The chickens loved it.
Plan B was a lot easier, and better. Not great, but better. I used wild rice and sautéed mushrooms, but it was still a little bland. So I did what I do every time I get stuck: I Googled for ideas.
Interestingly, I found a woman looking for help with her bland pumpkin soup (see? it's not just me), and a mother lode of ideas to try, which included peanut butter, Dijon mustard, paprika, bay leaves, cumin, and maple syrup. I had this big pot of soup on the stove that was probably going to become chicken food if I didn't do something, and the little voice in my head was starting to worry me: maybe I just liked the idea of pumpkin soup, but not the soup itself? Let the experimenting begin!
I separated the soup into four small pans. In the first pan I added peanut butter. In the second I threw in some paprika and dry mustard. In the third pan I added maple syrup. The fourth pan had a little powdered ginger and nutmeg. In the meticulously scientific study that followed, my husband was okay with the peanut butter, hated the ginger, liked the maple syrup a lot, and was ambivalent about the paprika and mustard. I liked everything except the ginger, but they all were lacking SOMETHING!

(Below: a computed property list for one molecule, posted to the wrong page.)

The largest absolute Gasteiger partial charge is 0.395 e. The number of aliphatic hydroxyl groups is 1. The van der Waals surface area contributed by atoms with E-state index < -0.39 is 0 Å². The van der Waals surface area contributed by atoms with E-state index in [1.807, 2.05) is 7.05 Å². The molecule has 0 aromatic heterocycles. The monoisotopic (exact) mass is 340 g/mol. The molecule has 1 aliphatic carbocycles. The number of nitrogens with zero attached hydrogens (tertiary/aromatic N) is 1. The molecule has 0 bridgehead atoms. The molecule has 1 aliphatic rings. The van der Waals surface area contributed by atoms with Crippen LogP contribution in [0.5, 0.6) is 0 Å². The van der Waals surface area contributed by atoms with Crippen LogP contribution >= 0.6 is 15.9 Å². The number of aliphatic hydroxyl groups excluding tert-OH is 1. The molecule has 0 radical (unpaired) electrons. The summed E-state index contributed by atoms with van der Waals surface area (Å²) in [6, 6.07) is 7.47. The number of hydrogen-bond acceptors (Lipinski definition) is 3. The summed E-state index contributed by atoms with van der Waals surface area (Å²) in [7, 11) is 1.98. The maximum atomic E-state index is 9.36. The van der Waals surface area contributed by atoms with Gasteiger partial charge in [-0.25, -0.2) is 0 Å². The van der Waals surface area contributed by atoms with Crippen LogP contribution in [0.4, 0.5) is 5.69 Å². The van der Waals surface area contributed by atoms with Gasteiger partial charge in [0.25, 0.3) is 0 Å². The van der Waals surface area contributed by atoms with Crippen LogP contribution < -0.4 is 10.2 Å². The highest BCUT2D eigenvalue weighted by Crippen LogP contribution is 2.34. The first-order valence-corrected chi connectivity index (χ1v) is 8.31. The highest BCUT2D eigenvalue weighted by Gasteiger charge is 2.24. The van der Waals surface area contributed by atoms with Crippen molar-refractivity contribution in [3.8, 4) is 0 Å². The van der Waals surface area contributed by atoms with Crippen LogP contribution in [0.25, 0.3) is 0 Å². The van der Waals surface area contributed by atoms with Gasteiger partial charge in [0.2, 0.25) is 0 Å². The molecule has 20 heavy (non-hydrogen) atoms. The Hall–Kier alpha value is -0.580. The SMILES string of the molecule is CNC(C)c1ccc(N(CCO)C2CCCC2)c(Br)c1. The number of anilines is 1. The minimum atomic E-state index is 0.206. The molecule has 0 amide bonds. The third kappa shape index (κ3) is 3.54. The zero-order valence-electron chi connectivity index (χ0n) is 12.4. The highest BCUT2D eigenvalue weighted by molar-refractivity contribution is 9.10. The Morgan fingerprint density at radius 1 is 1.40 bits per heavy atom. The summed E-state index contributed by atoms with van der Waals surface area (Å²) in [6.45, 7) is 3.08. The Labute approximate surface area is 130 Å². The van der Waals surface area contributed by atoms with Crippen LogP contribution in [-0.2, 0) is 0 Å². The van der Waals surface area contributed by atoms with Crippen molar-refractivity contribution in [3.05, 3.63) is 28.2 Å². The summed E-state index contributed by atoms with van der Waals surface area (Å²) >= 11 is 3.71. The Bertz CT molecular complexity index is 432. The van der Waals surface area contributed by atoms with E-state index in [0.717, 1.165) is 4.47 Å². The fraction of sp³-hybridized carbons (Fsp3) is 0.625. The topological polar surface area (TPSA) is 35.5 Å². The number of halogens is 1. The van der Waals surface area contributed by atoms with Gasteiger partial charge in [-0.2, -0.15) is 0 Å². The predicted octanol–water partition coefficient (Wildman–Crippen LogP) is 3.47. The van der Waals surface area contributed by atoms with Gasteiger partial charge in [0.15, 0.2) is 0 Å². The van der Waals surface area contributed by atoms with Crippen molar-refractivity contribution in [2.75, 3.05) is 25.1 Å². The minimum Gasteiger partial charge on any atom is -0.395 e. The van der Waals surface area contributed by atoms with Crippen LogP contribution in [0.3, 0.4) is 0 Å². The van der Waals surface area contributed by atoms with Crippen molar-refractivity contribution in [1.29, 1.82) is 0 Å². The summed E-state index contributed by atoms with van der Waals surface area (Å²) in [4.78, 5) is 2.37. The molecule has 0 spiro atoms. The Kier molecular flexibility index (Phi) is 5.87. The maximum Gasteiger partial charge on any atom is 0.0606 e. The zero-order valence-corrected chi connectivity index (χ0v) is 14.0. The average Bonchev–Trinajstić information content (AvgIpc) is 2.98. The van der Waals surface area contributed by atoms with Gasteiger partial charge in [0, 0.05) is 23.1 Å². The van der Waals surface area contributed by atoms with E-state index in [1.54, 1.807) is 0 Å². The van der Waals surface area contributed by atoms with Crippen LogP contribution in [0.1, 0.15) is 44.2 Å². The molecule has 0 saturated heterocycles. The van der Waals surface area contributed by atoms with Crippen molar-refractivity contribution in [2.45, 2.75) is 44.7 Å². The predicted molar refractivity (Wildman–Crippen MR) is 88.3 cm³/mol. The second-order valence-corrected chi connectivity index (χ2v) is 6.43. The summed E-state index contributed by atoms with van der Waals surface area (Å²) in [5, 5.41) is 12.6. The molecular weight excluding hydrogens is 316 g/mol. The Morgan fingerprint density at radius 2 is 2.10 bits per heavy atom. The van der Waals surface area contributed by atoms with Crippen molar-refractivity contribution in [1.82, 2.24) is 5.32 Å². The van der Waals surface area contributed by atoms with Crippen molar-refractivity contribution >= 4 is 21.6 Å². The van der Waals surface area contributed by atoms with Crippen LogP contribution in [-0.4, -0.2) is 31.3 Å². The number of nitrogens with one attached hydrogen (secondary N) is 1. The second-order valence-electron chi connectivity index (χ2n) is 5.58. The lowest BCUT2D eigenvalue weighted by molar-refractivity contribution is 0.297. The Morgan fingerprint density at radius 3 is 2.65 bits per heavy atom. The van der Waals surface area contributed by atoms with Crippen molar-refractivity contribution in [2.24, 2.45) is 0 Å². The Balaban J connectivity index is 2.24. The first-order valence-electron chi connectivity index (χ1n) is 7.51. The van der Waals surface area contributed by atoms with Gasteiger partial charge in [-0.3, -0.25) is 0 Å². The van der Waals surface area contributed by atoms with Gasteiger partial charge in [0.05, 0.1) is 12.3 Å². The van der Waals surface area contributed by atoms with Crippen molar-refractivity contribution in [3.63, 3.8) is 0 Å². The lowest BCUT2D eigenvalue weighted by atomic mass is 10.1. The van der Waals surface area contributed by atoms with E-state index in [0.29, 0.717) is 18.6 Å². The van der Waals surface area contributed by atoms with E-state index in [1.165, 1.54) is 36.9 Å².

My "ahhhhhh" moment came when I mixed the peanut butter and maple batches together. This was exactly what I was looking for. The peanut butter was a little strong, and I really couldn't notice the maple, but the combination was still stunning. One more batch was made to fine-tune the quantities and to take this picture of the final winner.
Because I can't just leave you with "healthy," here is one of my very favorite autumn recipes. It's quick and easy, and absolutely not good for you. But . . . yum! Pumpkin Drops are a cake doughnut (no yeast!) that are fried in oil, shaken in sugar and cinnamon, and are just the right size to pop in your mouth.
I rarely deep-fry anything. It can be messy, it's not exactly a healthy cooking alternative, and the oil is expensive. But baked doughnuts are just lacking the texture and flavor of fried doughnuts, and you can always strain your oil, refrigerate it, and use it again. Trust me, once you've made these, you will be asked to repeat the performance.
One more recipe, and then I promise I won't even bring up the "P" word for another year. Here is a pumpkin bagel recipe with rum-soaked raisins in it. They're lovely fresh or toasted, and if you thinly slice the top and bottom off and then slice the remaining bagel in half, it makes incredible French toast.
Save a few of those pumpkins in a cold place for next month when the abundance of pie recipes hit the media!
Contact Lorinda at firstname.lastname@example.org
Lorinda resides in Eastern Washington, where she joyously combines her love of cooking and gardening. Baking is her passion, and licking the batter off the spoon after making a cake is her reward. When she's not in the kitchen, she's out in the garden pulling weeds and snacking on young peas. Enjoy Lorinda's blog, The Rowdy Baker.
Food for Thought copyright 2013.